[Top] [All Lists]

Re: [TowerTalk] Bonding entrance panel to utility ground question

To: "Jim Brown" <>,<>, "Jim Lux" <>
Subject: Re: [TowerTalk] Bonding entrance panel to utility ground question
From: "K8RI on Tower talk" <>
Date: Sun, 26 Mar 2006 14:50:59 -0500
List-post: <>
----- Original Message ----- 
From: "Jim Lux" <>
To: "Jim Brown" <>; <>
Sent: Sunday, March 26, 2006 9:03 AM
Subject: Re: [TowerTalk] Bonding entrance panel to utility ground question

> At 09:08 PM 3/25/2006, Jim Brown wrote:
>>On Sat, 25 Mar 2006 18:46:56 -0800, Jim Lux wrote:
>> >Here is where it gets tricky.  You'll have to look up the code sections 
>> >to
>> >see if you can bond the antenna lightning protection ground to a 
>> >electrical
>> >safety ground.  I'm going to guess that it's not a good idea.
>>I will differ with you on that one, Jim. Under NEC, and most electrical
>>codes, ALL grounds within an installation are required to be bonded 
>>including the lightning protection system. NEC (and most codes) state that
>>the lightning protection system ground cannot be the SOLE earth 
Here there would be two issues.
Our electrical code and the inspector will insist the cable that ties into 
the tower and station ground tie directly to the service entrance ground 
rods.  It may not tie to the ground wire or be shared as in a ground to the 

I'd not want to share the well ground either. It's a good way to lose a 
submersible pump. Here, wells (the pump) may only be grounded back at the 
panel. It is, after all, and electrical device powered from the panel.

The well does nothing for RF and it does make a good sink for a lightning 
strike if the rest of the system is not up to par.

> I'll agree with that.  All grounds (in the same building) MUST be bonded
> together. My comment (which, now that I read it, was poorly worded) was
> whether it's "legal" to bring that lightning ground (from the polyphasers)
> *into the middle* of the "grounding conductor" (greenwire ground) from the
> well pump.  (A "T" intersection, if you will.)

We can not share anything through the green wire. Roger Halstead (K8RI and 
ARRL 40 year Life Member)
N833R - World's oldest Debonair CD-2

> I think you'd be better off running a separate bonding conductor from the
> "lightning ground rods" to the "utility entrance ground", rather than
> sharing part of the run of the well pump grounding conductor.  What I 
> don't
> know, off hand, is whether the code would even allow such a sharing of the
> conductor.
>>In general, ALL grounds and ground electrodes in a given installation 
>>be bonded together, and, as you have so elequently observed, making that
>>connection THROUGH the building is not the smartest idea. BUT -- as has 
>>been observed, lightning has HF spectra, and even the slightest inductance 
>>the bond can develop some very high potential differences and generate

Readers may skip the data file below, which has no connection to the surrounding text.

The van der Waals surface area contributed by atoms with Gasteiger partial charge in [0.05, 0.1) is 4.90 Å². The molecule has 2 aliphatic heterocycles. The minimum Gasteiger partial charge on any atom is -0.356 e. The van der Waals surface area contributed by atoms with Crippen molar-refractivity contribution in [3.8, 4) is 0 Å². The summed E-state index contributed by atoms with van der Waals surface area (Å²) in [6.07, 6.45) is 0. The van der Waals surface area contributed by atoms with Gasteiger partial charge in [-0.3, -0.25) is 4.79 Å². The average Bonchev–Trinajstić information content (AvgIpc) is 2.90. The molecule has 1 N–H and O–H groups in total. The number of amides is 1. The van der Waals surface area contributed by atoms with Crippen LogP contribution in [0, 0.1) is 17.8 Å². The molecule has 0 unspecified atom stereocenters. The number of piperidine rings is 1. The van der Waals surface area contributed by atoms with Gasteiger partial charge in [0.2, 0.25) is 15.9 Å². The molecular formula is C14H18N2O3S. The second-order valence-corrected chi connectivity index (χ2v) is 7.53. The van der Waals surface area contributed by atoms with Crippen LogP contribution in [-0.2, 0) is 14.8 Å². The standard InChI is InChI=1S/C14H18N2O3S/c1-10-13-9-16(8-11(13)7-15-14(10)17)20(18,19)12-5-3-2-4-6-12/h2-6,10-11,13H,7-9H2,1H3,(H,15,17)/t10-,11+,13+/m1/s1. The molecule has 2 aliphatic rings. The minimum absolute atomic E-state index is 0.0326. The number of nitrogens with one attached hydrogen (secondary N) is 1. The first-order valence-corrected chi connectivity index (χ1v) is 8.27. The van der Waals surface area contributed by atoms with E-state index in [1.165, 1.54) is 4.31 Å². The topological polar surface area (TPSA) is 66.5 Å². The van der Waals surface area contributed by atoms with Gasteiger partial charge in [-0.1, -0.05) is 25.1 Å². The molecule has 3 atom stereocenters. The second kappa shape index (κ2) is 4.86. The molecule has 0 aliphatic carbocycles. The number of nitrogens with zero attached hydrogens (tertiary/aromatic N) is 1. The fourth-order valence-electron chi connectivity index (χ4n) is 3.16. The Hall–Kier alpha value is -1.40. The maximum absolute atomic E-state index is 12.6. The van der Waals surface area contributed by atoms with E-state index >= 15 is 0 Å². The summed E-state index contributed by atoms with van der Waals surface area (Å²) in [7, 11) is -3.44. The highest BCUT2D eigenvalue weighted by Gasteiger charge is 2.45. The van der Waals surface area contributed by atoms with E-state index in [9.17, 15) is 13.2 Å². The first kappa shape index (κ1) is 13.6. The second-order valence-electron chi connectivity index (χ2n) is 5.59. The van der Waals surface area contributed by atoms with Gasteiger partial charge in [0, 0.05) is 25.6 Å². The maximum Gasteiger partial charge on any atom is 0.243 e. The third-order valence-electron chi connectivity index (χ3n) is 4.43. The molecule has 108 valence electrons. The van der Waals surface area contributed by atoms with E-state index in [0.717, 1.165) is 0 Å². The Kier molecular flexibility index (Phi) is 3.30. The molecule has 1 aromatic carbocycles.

> And there's the tradeoff..
> Of course, he has a bunch of ground rods right at the polyphasers, so one
> thought might be that you want a fairly inductive, but code legal,
> connection between the lightning ground rods and the utility ground
> rods.  That way, in normal operation, you don't have an issue with grounds
> at different voltages, etc., but when the lightning hits, the transient
> isn't coupled (as well) into the building's green wire grounding system.
> (Or, into that nice pump immersed in water a hundred feet down the well)
>>I like the recommendation of getting that antenna to earth by the shortest
>>possible route (and without bends), then bonding it by the lowest 
>>means to all other earth connections and building grounds.
> But what if the ground at the antenna entrance is "better" (lower
> impedance, etc.) than the "code ground" at the utility entrance.  This is 
> a
> scenario that I think is actually quite common.  The code ground is
> designed for 60Hz, not RF, and the inductance is not usually
> considered.  On the other hand, hams obssess about getting a good RF 
> ground
> (all those "how do I most effectively string this 100 pounds of copper 
> wire
> I got at the hamfest" articles and posts and websites), which, to a first
> order, probably is a better lightning dissipation ground than the utility
> ground.
>>  But if the bonding
>>path is a long one around the perimeter, L can be quite high. This why 
>>has correctly observed that the best place to bring antennas in is right 
>>to the power service (and power earth electrode). Unfortunately, that 
>>always practical when we're not building from scratch and can't make that
>>choice for the location of the ham shack.
>>Jim Brown K9YC
> Jim, W6RMK
> _______________________________________________
> _______________________________________________
> TowerTalk mailing list


TowerTalk mailing list

<Prev in Thread] Current Thread [Next in Thread>